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Dynamic Determination of System Operation

IP.com Disclosure Number: IPCOM000038597D
Original Publication Date: 1987-Feb-01
Included in the Prior Art Database: 2005-Jan-31
Document File: 1 page(s) / 12K

Publishing Venue

IBM

Related People

Chiang, DL: AUTHOR [+3]

Abstract

A method is described which allows a system to determine how a coprocessor operates by changing the code that will be executed when the coprocessor is reset. The coprocessor card has no ROM (read-only memory) on it. It uses system RAM (random-access memory) or RAM plugged into the system bus. When the processor on the coprocessor card is reset, it begins executing code at segment address X'F000' offset X'FFF0'. As this is in the range of memory that is read/write to the system, the system determines what function the coprocessor performs based on what code is placed in that location. Thus, the operation of the coprocessor system can be dynamically determined at coprocessor start time.

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Dynamic Determination of System Operation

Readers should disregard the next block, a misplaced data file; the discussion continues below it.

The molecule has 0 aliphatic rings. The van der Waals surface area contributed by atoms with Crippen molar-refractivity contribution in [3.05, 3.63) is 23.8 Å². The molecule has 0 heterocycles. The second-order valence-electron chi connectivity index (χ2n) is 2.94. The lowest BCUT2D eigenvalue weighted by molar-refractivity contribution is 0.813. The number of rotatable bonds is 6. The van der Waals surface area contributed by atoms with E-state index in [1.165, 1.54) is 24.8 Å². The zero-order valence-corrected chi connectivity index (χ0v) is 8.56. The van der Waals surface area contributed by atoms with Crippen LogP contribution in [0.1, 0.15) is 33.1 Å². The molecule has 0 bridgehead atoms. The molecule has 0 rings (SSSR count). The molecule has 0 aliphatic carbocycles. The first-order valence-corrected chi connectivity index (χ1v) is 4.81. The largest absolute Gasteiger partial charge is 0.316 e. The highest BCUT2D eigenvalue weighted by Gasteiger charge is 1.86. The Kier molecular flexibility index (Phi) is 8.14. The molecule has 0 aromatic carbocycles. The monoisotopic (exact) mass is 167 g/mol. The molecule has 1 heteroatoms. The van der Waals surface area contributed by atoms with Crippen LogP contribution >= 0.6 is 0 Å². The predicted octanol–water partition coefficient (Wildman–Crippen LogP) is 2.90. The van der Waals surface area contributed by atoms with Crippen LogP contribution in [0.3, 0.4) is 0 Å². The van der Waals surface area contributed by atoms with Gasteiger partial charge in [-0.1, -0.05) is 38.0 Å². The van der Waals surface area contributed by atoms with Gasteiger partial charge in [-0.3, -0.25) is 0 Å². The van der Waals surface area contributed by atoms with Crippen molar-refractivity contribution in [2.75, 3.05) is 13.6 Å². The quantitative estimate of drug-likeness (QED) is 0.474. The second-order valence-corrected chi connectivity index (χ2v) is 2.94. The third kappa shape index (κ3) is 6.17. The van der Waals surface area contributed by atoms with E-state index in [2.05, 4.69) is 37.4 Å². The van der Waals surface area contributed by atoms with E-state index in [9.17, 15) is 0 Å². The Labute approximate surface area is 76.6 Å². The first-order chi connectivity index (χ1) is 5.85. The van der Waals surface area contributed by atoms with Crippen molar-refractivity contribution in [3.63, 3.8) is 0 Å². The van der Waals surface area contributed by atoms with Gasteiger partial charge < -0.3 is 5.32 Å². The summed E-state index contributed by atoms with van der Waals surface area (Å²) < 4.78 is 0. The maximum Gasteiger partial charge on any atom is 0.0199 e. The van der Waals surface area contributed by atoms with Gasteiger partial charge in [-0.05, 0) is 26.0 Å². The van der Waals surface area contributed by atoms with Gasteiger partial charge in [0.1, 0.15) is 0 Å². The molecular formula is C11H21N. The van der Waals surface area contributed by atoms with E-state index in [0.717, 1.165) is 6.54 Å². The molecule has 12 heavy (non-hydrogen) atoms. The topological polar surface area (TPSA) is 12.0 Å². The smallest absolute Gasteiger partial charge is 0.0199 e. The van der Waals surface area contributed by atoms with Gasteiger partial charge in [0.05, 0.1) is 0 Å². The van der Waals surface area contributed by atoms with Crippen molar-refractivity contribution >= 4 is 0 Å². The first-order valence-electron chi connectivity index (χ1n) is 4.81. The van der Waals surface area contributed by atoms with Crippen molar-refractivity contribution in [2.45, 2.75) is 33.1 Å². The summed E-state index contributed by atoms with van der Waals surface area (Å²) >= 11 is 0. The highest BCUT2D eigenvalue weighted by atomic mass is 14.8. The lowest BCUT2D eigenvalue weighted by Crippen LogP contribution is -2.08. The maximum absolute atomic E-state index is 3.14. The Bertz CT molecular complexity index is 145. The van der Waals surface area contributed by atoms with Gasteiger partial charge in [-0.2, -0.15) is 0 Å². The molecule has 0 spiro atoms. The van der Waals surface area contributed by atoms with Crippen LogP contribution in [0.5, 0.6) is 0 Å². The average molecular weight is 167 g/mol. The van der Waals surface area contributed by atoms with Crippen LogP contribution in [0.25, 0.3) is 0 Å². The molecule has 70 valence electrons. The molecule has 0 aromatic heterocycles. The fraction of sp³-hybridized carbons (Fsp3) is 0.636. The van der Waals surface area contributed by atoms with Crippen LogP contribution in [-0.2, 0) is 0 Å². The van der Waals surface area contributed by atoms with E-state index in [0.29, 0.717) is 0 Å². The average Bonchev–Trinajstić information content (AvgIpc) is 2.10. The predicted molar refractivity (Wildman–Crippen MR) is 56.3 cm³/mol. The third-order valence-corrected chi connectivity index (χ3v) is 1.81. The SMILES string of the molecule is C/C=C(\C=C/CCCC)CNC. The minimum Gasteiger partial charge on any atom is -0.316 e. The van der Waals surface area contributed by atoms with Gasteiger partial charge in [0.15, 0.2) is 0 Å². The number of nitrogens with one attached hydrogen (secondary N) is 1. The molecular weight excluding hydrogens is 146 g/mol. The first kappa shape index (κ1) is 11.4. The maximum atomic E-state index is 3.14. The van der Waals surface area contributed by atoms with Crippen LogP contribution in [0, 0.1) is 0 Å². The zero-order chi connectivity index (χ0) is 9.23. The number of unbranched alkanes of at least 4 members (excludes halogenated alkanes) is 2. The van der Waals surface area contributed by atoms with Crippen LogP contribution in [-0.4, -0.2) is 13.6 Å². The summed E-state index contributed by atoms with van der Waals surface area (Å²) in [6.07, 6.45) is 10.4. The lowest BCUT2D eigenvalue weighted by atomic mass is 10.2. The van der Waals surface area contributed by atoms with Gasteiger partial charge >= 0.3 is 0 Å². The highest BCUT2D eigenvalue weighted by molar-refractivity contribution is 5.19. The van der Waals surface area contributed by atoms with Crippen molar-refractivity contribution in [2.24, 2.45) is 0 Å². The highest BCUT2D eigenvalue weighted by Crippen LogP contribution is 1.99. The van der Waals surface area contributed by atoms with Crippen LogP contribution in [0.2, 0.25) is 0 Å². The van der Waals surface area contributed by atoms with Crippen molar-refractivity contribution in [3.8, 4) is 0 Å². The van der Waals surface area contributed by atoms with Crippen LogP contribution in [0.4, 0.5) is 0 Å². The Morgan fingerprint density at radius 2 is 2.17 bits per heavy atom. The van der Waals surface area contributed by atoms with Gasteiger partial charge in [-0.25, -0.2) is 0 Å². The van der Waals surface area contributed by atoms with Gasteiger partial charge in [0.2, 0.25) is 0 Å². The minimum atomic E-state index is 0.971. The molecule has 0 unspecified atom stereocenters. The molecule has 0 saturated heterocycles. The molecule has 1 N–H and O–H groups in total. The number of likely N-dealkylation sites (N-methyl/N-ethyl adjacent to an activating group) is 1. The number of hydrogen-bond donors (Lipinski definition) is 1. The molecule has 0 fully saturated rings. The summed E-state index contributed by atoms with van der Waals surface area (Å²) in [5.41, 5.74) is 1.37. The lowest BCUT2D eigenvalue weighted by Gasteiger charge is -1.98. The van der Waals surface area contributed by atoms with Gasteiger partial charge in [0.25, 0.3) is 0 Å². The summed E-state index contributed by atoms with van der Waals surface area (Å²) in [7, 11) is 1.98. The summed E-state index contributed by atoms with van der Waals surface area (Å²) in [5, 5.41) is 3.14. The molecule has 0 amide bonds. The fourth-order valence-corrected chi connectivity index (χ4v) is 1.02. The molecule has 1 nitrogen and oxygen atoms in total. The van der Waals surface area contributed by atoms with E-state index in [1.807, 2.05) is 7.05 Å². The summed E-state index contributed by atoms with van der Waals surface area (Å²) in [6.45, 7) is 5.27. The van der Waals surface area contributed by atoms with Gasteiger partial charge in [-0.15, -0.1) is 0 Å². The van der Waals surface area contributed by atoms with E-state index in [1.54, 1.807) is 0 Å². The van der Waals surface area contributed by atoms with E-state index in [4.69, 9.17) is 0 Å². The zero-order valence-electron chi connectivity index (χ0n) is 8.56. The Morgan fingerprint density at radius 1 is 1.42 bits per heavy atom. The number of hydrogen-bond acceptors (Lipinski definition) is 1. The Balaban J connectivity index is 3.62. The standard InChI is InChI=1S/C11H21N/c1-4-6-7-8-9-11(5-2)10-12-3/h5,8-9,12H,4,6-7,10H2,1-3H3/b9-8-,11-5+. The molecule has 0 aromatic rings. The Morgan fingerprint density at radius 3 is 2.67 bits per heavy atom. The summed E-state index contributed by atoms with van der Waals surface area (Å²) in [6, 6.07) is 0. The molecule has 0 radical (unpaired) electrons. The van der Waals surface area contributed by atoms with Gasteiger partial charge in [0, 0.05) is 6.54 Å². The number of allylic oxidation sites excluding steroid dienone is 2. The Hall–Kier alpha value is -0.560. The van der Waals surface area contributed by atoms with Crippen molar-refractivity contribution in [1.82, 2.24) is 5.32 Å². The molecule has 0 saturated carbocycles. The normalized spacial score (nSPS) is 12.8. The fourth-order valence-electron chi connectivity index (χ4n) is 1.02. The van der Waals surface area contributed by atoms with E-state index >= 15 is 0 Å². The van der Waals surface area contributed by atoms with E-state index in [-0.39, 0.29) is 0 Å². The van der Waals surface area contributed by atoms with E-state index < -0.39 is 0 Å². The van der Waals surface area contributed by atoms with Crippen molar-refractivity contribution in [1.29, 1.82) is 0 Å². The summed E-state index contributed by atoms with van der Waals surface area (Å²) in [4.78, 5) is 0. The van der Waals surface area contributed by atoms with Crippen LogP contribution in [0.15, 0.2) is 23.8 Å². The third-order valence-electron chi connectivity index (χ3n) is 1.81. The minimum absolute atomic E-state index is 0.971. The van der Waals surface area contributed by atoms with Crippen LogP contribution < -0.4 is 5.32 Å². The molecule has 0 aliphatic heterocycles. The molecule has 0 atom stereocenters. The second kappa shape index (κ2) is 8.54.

A method is described which allows a system to determine how a coprocessor operates by changing the code that will be executed when the coprocessor is reset. The coprocessor card has no ROM (read-only memory) on it. It uses system RAM (random-access memory) or RAM plugged into the system bus. When the processor on the coprocessor card is reset, it begins executing code at segment address X'F000' offset X'FFF0'. As this is in the range of memory that is read/write to the system, the system determines what function the coprocessor performs based on what code is placed in that location. Thus, the operation of the coprocessor system can be dynamically determined at coprocessor start time. To prevent inadvertent changing of coprocessor system code, the coprocessor card suppresses the WRITE signal to a range (X'E0000' to X'FFFFF') of addresses. Thus, to the coprocessor this memory is read only, while to the system it is read/write. This address range (X'E0000' or X'FFFFF') is reserved by the architecture for system code. The system takes advantage of this fact to put information, needed by coprocessor for the entire duration of the current execution, in tables that cannot be inadvertently or deliberately changed by programs running on the coprocessor. This allows the system to start the coprocessor with tables that appear to the coprocessor to be static (as they are on a PC) but that are really changeable. An example of this ty...